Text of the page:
Friday, May 27, 2016

Avery Island, Tabasco, Ducros Plantation

I know some of my family are confused--and then there are those who say, "It is Toni who is sooooo confused."  
Yes, I am now in Minnesota.
Yes, I am way behind in posting on my travels.
Yes, I am determined to document it all whenever I can get a breather or reasonable WiFi reception.

On leaving Breaux Bridge we headed straight to Avery Island where Tabasco Sauce is made.

"Roughly 150 years of tradition and three simple ingredients--aged red peppers, natural vinegar, and a dash of Avery Island-mined salt--produce the distinctive, spicy flavor that is TABASCO*Original Red Pepper Sauce."

"The process by which TABASCO* Sauce is made has remained virtually unchanged since Edmund McIlhenny created his first commercial batch in the late 1860s.  Still a family-owned business today, McIlhenny Company uses only one variety of red pepper, Capsicum Frutescens which is significantly hotter than the cayenne pepper commonly used in most other hot sauces.  The pepper is picked at the perfect shade of red, then immediately crushed, mixed with salt and aged in white oak barrels for up to three years.  The aged 'mash' is blended with vinegar for two to three weeks, and strained to remove the pepper skins and seeds.  The finished sauce is now ready to be labeled, bottled and shipped around the globe. The tabasco pepper and the unique aging process are what give Tabasco* sauce its distinct taste and ability to enhance the flavor of food"


The smell of peppers is definitely in the air.

The tour of the factory is interesting but the gardens are the highlight and well worth the trip. 

Yes, those are all birds--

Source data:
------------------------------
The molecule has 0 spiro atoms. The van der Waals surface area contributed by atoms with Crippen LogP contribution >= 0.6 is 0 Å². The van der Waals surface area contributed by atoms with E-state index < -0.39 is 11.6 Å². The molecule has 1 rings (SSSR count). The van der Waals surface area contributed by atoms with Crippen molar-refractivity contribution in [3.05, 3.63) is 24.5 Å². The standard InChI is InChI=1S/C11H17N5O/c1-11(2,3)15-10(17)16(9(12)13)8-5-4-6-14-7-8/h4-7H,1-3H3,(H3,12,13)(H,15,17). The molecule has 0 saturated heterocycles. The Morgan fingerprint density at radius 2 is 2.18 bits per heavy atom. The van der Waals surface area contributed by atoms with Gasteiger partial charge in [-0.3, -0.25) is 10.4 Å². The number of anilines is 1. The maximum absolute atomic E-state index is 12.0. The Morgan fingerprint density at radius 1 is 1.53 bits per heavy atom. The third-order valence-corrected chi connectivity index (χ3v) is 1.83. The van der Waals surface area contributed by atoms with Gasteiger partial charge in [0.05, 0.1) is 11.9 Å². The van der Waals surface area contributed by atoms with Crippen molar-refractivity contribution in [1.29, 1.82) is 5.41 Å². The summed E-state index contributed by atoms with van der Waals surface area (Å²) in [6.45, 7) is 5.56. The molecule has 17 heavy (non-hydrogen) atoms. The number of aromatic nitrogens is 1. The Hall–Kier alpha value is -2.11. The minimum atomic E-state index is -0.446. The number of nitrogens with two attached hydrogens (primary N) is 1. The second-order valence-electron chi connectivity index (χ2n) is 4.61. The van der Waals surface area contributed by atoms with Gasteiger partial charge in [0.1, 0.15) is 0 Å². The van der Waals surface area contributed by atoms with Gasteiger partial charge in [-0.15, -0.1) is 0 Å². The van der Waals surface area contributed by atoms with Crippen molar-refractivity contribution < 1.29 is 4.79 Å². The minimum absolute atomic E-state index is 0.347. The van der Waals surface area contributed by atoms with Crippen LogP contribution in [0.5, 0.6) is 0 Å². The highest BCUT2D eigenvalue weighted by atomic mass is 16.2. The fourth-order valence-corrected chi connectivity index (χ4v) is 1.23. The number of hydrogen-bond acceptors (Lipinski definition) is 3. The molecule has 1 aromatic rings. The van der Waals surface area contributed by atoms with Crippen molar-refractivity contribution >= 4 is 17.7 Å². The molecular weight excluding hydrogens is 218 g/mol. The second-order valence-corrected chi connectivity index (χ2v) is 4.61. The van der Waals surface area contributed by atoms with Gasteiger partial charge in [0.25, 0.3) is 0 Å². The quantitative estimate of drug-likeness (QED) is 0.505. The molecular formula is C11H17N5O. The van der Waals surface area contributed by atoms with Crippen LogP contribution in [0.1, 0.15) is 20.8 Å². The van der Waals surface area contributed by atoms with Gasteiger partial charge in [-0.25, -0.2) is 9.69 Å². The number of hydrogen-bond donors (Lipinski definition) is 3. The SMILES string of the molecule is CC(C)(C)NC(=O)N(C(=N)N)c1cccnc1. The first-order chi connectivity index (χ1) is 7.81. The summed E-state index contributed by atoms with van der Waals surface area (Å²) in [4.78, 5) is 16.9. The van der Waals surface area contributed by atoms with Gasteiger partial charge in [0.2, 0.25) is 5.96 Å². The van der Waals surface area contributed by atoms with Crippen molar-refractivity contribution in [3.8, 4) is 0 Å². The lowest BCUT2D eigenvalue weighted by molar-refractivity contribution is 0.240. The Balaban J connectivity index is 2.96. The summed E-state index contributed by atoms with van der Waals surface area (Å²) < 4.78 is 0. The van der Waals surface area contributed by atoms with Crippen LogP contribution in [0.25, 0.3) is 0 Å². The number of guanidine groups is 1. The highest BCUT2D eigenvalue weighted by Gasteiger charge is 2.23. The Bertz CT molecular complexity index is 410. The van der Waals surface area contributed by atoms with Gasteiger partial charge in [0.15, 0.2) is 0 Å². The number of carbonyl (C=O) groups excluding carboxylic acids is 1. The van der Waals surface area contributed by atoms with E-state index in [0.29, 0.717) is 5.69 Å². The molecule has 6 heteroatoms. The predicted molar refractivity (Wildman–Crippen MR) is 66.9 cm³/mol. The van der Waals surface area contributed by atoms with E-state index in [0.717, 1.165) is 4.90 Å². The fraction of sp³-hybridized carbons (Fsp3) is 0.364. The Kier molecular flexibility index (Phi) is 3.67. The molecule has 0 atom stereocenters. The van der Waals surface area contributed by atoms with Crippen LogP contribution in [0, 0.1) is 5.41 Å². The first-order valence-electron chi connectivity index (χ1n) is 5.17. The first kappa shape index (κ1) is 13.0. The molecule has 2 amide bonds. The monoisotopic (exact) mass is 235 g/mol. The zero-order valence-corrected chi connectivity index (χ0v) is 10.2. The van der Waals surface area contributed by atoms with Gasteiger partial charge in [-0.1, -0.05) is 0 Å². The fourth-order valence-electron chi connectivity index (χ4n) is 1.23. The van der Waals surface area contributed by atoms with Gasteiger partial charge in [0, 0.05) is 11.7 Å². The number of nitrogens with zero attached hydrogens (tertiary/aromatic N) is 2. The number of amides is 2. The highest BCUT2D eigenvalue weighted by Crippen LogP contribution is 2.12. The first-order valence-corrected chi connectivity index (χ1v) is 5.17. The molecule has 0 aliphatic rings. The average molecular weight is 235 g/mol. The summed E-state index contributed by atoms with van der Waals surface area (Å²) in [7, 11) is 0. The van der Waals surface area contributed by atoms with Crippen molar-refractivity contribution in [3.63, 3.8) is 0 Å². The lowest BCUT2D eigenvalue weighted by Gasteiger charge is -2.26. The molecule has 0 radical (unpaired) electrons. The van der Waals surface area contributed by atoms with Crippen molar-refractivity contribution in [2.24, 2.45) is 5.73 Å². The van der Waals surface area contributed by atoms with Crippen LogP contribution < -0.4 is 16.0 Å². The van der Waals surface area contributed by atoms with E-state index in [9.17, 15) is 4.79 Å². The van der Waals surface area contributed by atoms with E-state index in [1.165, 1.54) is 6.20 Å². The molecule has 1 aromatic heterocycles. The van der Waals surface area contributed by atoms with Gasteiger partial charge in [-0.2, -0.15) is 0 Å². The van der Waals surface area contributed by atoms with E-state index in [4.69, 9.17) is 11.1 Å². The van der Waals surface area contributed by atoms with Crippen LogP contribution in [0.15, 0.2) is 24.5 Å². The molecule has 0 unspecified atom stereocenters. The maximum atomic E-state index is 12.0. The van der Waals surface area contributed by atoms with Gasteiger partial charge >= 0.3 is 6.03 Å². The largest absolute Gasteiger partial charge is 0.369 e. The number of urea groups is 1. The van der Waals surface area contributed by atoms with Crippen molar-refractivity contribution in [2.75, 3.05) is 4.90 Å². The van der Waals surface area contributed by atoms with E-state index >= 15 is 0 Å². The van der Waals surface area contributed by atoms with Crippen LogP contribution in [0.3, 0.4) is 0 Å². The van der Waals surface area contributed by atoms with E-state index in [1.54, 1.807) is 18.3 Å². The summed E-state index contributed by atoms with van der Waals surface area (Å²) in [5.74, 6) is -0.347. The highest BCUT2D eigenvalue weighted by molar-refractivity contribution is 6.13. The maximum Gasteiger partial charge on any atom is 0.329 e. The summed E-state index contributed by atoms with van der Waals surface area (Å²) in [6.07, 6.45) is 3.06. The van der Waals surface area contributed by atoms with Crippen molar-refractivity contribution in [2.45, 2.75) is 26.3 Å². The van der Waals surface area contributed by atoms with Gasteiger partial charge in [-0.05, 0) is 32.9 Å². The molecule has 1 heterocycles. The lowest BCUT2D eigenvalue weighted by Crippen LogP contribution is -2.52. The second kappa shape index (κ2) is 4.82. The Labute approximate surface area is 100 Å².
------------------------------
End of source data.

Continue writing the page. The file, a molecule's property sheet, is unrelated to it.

--snowy egrets to be exact.

From Avery Island we traveled to Shreiver and visited a friend of the family who owns his own plantation.  Dickie Bourgeois  is renovating the plantation with plans for it to be a great spot for weddings and parties.  Meanwhile, he invited us to spend the night.

This was what it looked like when he bought it some years ago....


....and this is what it looks like today.


And meet Dickie.  He is up on my roof sawing away the branch of the oak tree that I so ceremoniously hit when I drove onto his property.

There was little damage done to the top of Spirit but quite a lot done to my pride.  
But most of all, "Thank you, Dickie, for rescuing me."

It was a lovely night spent on the grounds of this majestic old home.

We had company...

And relaxation

A lesson in Louisiana history....

"The Winders owned Ducros Plantation from 1845 to 1872.
Van Perkins Winder died of yellow fever in 1854 leaving Martha Winder eight months pregnant with their fifteenth child.  She continued to run the plantation until she sold it in 1872."

Martha Ann Grundy Winder

Van Perkins Winder

And a tour of the home.  
This was the kitchen because kitchens tended to catch on fire in the 1800's so they were exiled to outside buildings to safeguard the house.

These verandas are on  both floors and also in front and in back.  Wow!  Think of the rocking chairs!

Some things were not part of the original.

and some things are.

 Just look at those floors!

"Thank you again, Dickie.  This was a lovely visit."

1 comment:

  1. I learned several years ago that my great grandmother was born in Mobile, Alabama in 1870. She lived all of her adult life in California, but I am curious about her Alabama roots. Another reason I hope to see the Gulf Coast at some point. Enjoying these photos!